Counterfeit check schemes continue to tick up
Printable PDF: SafeAlert Counterfeit Checks-SA18
You have probably seen the headlines in the media that check fraud is on the rise. In 2022, we too have been seeing an uptick in check schemes and fraud, with nearly half of the bond claims submitted in 2022 (so far) related to counterfeit checks claims.
In one example, a bank fell prey to a counterfeit check ring in which the perpetrators cashed almost 200 fraudulent checks at multiple branches. The checks appeared to be payroll checks from one of the bank’s commercial customers. When the customer’s employee came to the bank to handle payroll, the teller noted that the customer had already completed payroll early and issued checks. The employee advised the teller that was incorrect, and that no checks were issued. By the time the bank was able to notify all of its branches not to accept any more checks from the company, the fraudsters had already stolen $150,000.
Though most check fraud schemes involve commercial account checks, personal checking accounts are also susceptible to being compromised. In 2022 YTD, the FTC ranks “Bank Fraud,” which includes writing fraudulent checks against a consumer’s bank account, as the #4 identity theft type, up from its #5 ranking in 2021.1
In another claim example, over 30 counterfeit checks totaling upwards of $70,000 cleared an elderly couple’s personal checking account. The checks were written in various amounts and made payable to a number of different individuals. They were then deposited at 15 different financial institutions. One of those banks contacted our insured bank because a check that was presented for deposit looked suspicious. Our bank then contacted their customer, who confirmed that they did not issue the checks and that the checks were forged. The signatures on the forged checks did not resemble the signatures appearing on the customer’s signature card; however, the forged checks were written in amounts under the bank’s review guidelines and thus were not reviewed by the bank before they were paid.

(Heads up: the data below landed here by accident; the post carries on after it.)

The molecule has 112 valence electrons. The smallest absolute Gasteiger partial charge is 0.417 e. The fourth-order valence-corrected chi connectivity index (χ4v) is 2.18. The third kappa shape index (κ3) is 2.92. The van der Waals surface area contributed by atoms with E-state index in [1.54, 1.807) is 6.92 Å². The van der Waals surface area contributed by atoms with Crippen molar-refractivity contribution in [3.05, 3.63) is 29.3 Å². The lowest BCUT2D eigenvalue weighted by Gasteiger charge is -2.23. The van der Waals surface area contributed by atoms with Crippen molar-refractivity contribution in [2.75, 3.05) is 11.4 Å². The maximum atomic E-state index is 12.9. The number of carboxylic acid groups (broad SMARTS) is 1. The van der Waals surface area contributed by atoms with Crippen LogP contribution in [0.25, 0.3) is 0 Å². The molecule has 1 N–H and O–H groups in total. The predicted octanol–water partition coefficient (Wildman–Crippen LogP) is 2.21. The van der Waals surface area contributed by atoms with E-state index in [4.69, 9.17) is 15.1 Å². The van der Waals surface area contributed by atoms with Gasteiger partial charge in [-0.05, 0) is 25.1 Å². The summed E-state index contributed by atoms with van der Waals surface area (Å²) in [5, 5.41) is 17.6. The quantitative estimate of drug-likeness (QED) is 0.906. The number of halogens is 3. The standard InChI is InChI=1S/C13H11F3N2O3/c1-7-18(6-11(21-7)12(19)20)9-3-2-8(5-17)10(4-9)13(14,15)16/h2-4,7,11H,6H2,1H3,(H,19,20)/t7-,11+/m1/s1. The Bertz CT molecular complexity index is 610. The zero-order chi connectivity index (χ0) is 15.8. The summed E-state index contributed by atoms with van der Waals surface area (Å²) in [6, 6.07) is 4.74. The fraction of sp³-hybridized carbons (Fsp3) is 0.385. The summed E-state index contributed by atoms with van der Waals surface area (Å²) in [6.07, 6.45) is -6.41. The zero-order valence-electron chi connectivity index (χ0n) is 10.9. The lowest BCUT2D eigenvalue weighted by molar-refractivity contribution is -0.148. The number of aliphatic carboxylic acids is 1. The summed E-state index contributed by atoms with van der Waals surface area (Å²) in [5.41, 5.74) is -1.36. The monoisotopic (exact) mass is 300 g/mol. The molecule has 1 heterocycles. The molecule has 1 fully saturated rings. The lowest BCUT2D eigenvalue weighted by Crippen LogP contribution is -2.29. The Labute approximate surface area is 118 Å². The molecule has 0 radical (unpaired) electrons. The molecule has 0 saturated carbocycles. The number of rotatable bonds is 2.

At some level, signature verification is a good way to possibly circumvent loss since fraudsters do not necessarily know who the authorized signers are on an account or know what a legitimate signature looks like. In the claims that we are seeing, the banks have abandoned signature comparison on checks and instead are relying on software programs that look for various other parameters like checks out of sequence, duplicate check numbers or checks written in amounts that are out of line with what is typically seen on the account. These measures are not foolproof. All you need to create a counterfeit check is the routing number and account number for an account.
For commercial accounts, positive pay is highly recommended—where the bank obtains a record from its customer by check number, amount and payee of legitimate checks that have been issued. The software allows a bank to pay only those specific checks that have been issued by its customer.